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San Diego, CA, United States

Hawthorne W.B.,University of California at San Diego | Hawthorne W.B.,Community Research Foundation | Aarons G.A.,University of California at San Diego | Folsom D.P.,University of California at San Diego | And 8 more authors.
Psychiatric Services | Year: 2012

Objective: Incarceration of people with mental illness has become a major social, clinical, and economic concern, with an estimated 2.1 million incarcerations in 2007. Prior studies have primarily focused on mental illness rates among incarcerated persons. This study examined rates of and risk factors for incarceration and reincarceration, as well as shortterm outcomes after incarceration, among patients in a large public mental health system. Methods: The data set included 39,463 patient records combined with 4,544 matching incarceration records from the county jail system during fiscal year 2005-2006. Risk factors for incarceration and reincarceration were analyzed with logistic regression. Time after release from the index incarceration until receiving services was examined with survival analysis. Results: During the year, 11.5% of patients (N=4,544) were incarcerated. Risk factors for incarceration included prior incarcerations; co-occurring substance-related diagnoses; homelessness; schizophrenia, bipolar, or other psychotic disorder diagnoses; male gender; no Medicaid insurance; and being African American. Patients older than 45, Medicaid beneficiaries, and those from Latino, Asian, and other non-Euro-American racial-ethnic groups were less likely to be incarcerated. Risk factors for reincarceration included co-occurring substance-related diagnoses; prior incarceration; diagnosed schizophrenia or bipolar disorder; homelessness; and incarceration for three or fewer days. Patients whose first service after release from incarceration was outpatient or case management were less likely to receive subsequent emergency services or to be reincarcerated within 90 days. Conclusions: Modifiable factors affecting incarceration risk include homelessness, substance abuse, lack of medical insurance, and timely receipt of outpatient or case management services after release from incarceration. Source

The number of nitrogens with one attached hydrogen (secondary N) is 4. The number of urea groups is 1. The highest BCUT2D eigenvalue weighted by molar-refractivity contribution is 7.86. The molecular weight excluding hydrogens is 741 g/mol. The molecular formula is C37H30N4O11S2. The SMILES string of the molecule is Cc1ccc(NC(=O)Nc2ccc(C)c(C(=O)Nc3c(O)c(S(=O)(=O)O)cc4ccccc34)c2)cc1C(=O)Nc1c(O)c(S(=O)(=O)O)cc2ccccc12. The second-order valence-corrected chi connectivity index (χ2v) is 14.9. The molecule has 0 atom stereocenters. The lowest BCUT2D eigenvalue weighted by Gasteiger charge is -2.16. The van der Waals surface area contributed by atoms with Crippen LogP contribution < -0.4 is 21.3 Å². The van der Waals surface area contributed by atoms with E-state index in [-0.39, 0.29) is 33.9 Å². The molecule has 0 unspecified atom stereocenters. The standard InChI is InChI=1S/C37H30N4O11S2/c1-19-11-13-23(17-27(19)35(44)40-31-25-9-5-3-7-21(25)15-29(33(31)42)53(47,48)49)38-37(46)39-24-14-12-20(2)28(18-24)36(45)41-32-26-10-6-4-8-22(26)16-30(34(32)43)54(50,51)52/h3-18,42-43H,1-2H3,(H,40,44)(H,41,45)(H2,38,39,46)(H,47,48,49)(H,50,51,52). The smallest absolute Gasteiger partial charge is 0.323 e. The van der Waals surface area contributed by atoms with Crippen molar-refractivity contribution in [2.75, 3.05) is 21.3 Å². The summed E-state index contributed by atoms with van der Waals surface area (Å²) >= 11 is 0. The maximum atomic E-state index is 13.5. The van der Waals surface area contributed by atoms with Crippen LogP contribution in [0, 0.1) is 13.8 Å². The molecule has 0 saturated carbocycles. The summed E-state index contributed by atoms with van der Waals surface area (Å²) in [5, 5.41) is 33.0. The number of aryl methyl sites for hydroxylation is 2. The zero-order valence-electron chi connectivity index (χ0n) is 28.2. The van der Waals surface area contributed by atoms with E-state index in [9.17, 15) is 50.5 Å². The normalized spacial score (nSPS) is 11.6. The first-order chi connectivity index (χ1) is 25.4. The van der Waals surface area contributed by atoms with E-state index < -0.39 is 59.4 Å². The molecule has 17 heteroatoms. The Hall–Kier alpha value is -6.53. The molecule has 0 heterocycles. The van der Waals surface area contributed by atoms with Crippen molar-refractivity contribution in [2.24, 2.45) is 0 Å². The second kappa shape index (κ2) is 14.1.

Oppert B.,U.S. Department of Agriculture | Ellis R.T.,Dow AgroSciences | Babcock J.,County of San Diego
Journal of Stored Products Research | Year: 2010